Friday, April 24, 2009

Talking to/past/with/about each other

The 2nd regular Human Rights Forum in West Darfur this past Tuesday was either a huge success, an unmitigated disaster, or somewhere in-between – depending on how you look at it.

Flying home from the event, the small plane bounced over heat waves rising from the desert floor. Before long, a man in front of me leaned forward to vomit. As my seatmate handed him an air bag with one hand, she turned to me and cheerfully exclaimed, “I think today was great success… I mean, the government spoke openly about sexual violence!”

They did, I guess. Technically, the Government Human Rights Council brought up sexual violence only to accuse international monitors of fabricating reports. But, in the strange world of human rights reporting in Darfur, where symbolism often triumphs over substance, this could be a great leap forward.

The forum is intended to be a dialogue between the Government of Sudan and human rights monitors about modalities of reporting, such as monitors’ access to prisons and medical verification – But a lot can happen (or go wrong) when the universalist ideals of the human rights movement confront the realpolitik of implementation; When the West meets the Rest; And when human rights monitors actually meet the ‘monitored.’

Darfur human rights actors – both local and international, grass roots and institutional - have relied on a strategy to name and shame the perpetrators of violence in order to create public pressure and encourage behavioral change. The Save Darfur Coalition, Sudan divestment campaign, and even some rebel groups, among others, have been wildly successful in creating public awareness of human rights abuses in Darfur.

This public awareness has, in turn, influenced human rights reporting in Darfur - both in the way it is conducted and the in attitude that participants take towards each other. Now, although the nature of the conflict has changed from large scale atrocities to more subtle posturing and rampant insecurity, the legacy of the early movement remains.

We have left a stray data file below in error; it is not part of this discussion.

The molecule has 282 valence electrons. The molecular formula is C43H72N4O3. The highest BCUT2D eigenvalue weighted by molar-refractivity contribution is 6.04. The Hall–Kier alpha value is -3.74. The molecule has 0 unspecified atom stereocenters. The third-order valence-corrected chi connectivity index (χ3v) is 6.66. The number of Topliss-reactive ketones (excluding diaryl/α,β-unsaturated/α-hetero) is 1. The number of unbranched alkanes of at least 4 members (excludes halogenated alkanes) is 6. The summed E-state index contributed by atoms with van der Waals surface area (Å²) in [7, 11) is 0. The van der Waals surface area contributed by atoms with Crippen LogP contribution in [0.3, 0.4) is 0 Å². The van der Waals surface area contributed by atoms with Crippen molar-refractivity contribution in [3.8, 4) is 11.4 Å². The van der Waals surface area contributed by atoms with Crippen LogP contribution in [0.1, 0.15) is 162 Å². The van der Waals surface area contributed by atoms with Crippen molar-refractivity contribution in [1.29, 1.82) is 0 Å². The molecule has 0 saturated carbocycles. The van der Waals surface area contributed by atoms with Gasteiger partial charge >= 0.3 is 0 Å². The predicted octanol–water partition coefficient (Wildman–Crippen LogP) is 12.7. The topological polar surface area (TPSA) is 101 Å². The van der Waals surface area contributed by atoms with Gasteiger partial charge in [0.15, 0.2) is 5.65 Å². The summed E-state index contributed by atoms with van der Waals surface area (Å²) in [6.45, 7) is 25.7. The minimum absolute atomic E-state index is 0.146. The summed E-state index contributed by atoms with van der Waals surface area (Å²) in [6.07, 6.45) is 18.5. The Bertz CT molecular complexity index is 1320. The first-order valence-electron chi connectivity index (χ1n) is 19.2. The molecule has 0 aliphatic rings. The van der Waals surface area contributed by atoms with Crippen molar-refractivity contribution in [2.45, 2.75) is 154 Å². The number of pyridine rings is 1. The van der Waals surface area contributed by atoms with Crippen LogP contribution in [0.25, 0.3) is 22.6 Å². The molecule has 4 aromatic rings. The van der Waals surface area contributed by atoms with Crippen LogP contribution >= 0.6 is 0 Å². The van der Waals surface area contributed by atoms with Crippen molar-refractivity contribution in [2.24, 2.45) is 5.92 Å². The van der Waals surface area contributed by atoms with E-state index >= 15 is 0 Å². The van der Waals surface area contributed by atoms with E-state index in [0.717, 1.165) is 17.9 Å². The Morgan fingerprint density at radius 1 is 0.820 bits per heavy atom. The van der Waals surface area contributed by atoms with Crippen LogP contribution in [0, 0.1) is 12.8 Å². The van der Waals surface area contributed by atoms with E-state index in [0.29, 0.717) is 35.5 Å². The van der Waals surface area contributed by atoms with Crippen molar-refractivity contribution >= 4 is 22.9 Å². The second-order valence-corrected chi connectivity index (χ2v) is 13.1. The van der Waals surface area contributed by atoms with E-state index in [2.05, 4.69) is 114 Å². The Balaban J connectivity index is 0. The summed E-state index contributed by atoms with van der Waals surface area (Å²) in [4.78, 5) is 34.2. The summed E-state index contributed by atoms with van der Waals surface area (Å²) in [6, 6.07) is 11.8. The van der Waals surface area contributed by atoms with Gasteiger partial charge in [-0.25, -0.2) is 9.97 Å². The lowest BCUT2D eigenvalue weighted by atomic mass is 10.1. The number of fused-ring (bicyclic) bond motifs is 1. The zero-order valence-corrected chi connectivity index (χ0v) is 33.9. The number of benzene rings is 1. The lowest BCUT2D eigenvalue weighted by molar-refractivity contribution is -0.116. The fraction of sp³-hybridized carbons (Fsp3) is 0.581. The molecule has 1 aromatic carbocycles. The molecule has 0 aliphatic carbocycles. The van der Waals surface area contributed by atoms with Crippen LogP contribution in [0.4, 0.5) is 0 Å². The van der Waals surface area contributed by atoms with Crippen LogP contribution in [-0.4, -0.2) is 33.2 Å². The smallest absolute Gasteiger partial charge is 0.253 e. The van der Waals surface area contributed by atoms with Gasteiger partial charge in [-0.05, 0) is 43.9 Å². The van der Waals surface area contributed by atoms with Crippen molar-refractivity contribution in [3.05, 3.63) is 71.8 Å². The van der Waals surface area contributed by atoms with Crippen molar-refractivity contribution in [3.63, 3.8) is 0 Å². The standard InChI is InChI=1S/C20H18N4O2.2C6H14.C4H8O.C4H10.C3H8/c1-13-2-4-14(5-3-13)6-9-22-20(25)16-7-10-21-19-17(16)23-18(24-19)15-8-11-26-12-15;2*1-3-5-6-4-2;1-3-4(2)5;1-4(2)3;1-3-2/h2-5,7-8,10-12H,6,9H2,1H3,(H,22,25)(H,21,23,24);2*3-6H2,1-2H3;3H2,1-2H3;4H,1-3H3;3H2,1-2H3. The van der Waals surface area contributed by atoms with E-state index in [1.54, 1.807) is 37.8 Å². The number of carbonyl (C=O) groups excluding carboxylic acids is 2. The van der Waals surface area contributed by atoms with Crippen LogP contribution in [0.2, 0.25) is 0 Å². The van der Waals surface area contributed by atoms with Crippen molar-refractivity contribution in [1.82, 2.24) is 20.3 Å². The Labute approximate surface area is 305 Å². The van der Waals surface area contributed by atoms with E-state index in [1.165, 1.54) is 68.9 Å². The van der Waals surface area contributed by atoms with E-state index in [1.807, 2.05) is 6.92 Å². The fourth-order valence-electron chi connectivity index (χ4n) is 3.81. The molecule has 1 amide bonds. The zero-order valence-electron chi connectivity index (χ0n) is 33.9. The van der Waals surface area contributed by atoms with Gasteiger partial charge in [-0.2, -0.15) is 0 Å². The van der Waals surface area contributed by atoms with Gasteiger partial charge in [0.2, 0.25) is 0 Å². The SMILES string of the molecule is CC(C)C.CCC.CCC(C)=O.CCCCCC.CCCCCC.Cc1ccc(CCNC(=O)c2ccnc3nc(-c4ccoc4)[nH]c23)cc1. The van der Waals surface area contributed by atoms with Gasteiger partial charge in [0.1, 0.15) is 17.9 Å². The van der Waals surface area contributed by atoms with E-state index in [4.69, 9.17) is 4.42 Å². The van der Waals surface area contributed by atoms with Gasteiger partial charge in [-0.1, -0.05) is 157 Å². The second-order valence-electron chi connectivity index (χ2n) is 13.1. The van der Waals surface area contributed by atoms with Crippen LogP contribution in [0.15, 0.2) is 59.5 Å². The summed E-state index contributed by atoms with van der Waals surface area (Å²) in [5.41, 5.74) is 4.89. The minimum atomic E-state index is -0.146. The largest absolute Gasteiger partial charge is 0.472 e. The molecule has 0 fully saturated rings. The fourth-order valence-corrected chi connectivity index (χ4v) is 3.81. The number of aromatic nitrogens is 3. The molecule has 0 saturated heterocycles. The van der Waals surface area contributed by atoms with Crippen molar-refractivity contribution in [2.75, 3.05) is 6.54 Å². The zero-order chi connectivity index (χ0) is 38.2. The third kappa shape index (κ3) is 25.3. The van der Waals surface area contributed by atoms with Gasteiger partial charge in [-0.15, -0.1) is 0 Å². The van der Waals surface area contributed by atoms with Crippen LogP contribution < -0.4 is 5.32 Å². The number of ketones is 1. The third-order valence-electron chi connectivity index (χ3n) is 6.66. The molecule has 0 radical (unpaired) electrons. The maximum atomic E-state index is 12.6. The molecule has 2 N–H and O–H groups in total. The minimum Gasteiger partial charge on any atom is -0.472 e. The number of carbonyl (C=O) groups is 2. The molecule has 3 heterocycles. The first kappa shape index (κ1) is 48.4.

The forum embodies the awkward situation existing today, where ‘namers and shamers’ – international human rights organizations - are expected to come face to face and work productively with the ‘shamed’ – the Sudanese Government and other perpetrators – to create change.

The Sudanese Government representative opened the reporting debate by cataloguing faults in published UN reports, implying that the incidents of sexual violence were wildly exaggerated and poorly documented, and that the language was imprecise and inflammatory. The human rights team leader deflected responsibility by saying her office did not specifically author the reports mentioned. At lunch I asked the team leader how she thought it went. “I think we did really well,” she said. “We had an answer prepared for that one.”

Like my colleague on the plane, she is right. But neither the answer or the question engaged the modalities of reporting and verification, nor addressed ways to improve communication or reduce the incidents.

It seems both sides want to move forward from this ideological imposed impasse. The human rights movement wants to transform itself from an outside whistle-blower to an engaged and relevant actor on the ground. To do this they must give up showmanship for scholarship, journalism for legalism, and symbolism for substance.

The Sudanese government wants to free itself from its negative reputation regarding human rights abuses in order move forward into new elections and new relationships with the international community. But to do so, it must listen and respond to the concerns voiced by international monitors.

The forum’s existence reflects the roles the two sides want to play, not the ones they currently do - but it offers great hope for the future.

1 comment:

Tarek said...

Well articulated.